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In a historic move, Ireland may become the world’s first country to fully divest from all fossil fuels , according to 350.org’s Fossil Free Europe . The country’s parliament just passed “first-of-its-kind fossil fuel divestment legislation” with a majority vote. The historic bill could enable Ireland to fully divest their sovereign wealth fund, which is worth more than 8 billion Euros or around $8.5 billion, from oil, gas, and coal. Fossil Free Europe and Trócaire reported today that the bill passed in the Irish parliament’s lower house, the Dáil. Fossil Free Europe described the event as “an important moment in the history of the divestment movement.” Related: Sydney plans to divest $500 million from fossil fuels Trócaire Executive Director Éamonn Meehan said in a statement, “The Irish political system is now finally acknowledging what the overwhelming majority of people already know: that to have a fighting chance to combat catastrophic climate change we must phase out fossil fuels and stop the growth of the industry that is driving this crisis.” The bill is now headed for the committee stage, according to Trócaire and Fossil Free Europe, who noted last week all major political parties support it, except the Fine Gael political party.. Meehan thinks the move could send a powerful message to the rest of the world, as a climate change denier takes control of the White House, and said, “The support of a majority in the Dáil for this bill is an incredibly important moment for the climate justice movement in Ireland and will inspire other countries to follow our lead.” A few years ago Norway’s sovereign wealth fund also made a move to divest from some fossil fuel companies, but not all; according to EcoWatch they still had billions in other fossil fuel companies. Via Fossil Free Europe and Trócaire Images via Justin Pickard on Flickr and Fossil Free Facebook

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The Keystone XL pipeline would only create 35 full-time, permanent jobs

January 26, 2017 by  
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President Donald Trump seems to think the words ‘create jobs ‘ grant him the ability to forgo any fact-checking. He’s said he supports the Keystone XL pipeline because it would create 28,000 jobs , but it turns out the controversial project would generate a mere 35 full-time, permanent jobs. Trump’s mysterious 28,000 number doesn’t originate in TransCanada’s government application or the State Department’s years-long study of the pipeline, according to the Natural Resources Defense Council (NRDC). Instead, they say the pipeline would create 35 full-time, permanent jobs, and maybe 15 temporary contractor positions. Back in 2014 the State Department provided that 35-job figure in their 11-page report. The pipeline would also create 3,900 “person years of employment.” Related: Trump signs executive actions to reinstate Keystone and Dakota Access Pipeline Let’s dig into that “person years of employment” figure. According to the NRDC, that number means there’s enough pipeline construction work for 3,900 people to work full-time for one year. But since the pipeline could take two years, the NRDC said “a more realistic way to view this number is 1,950 full-time construction jobs lasting for the two year timeline of the project’s construction.” Those jobs could benefit thousands of people, but the figure isn’t even close to 28,000 jobs. The 35 full-time positions would work in TransCanada’s Nebraska office and monitor day to day operations for the pipeline. The reasons against the pipeline that led to President Barack Obama’s rejection still hold true today. According to NRDC, “It’s an environmental disaster waiting to happen, a climate-wrecking project with no place in today’s energy mix, and it’s not in America’s national interest.” They said the pipeline will benefit Canadian oil companies far more than the American economy. If Trump actually wants to create jobs instead of just blathering about it, he should take a closer look at renewable energy – the growing industry could add not 28,000, but millions of jobs . Via Natural Resources Defense Council Images via Wikimedia Commons and NRDC pix on Flickr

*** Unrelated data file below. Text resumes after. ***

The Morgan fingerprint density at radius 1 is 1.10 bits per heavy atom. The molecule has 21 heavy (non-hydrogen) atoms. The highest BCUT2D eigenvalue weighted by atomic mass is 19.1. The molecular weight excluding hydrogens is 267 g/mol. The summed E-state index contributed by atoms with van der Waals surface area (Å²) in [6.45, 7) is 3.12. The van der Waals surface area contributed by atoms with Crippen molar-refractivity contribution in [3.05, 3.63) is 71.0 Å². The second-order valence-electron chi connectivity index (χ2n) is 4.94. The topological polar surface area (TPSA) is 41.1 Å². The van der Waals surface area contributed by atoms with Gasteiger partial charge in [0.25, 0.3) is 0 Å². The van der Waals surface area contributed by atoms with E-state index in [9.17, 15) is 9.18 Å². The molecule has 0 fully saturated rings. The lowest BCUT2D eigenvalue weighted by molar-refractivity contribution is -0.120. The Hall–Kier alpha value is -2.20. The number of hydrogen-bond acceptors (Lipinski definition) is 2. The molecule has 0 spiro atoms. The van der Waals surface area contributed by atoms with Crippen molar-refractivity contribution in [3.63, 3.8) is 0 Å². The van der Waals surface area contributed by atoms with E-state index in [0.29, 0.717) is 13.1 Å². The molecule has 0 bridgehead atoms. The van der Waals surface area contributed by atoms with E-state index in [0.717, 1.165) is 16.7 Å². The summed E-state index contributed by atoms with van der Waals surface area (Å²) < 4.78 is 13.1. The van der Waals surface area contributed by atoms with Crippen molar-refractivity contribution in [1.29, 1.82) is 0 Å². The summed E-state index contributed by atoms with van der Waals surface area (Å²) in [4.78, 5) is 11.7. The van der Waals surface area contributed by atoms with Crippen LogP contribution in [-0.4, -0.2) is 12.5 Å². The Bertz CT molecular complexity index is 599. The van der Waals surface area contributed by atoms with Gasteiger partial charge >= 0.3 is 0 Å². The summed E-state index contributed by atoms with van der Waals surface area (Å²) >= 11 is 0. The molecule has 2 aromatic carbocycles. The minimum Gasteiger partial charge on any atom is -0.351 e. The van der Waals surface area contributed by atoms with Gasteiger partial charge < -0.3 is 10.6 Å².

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The Keystone XL pipeline would only create 35 full-time, permanent jobs

Snails defeat Trump: Irish seawall scrapped

December 7, 2016 by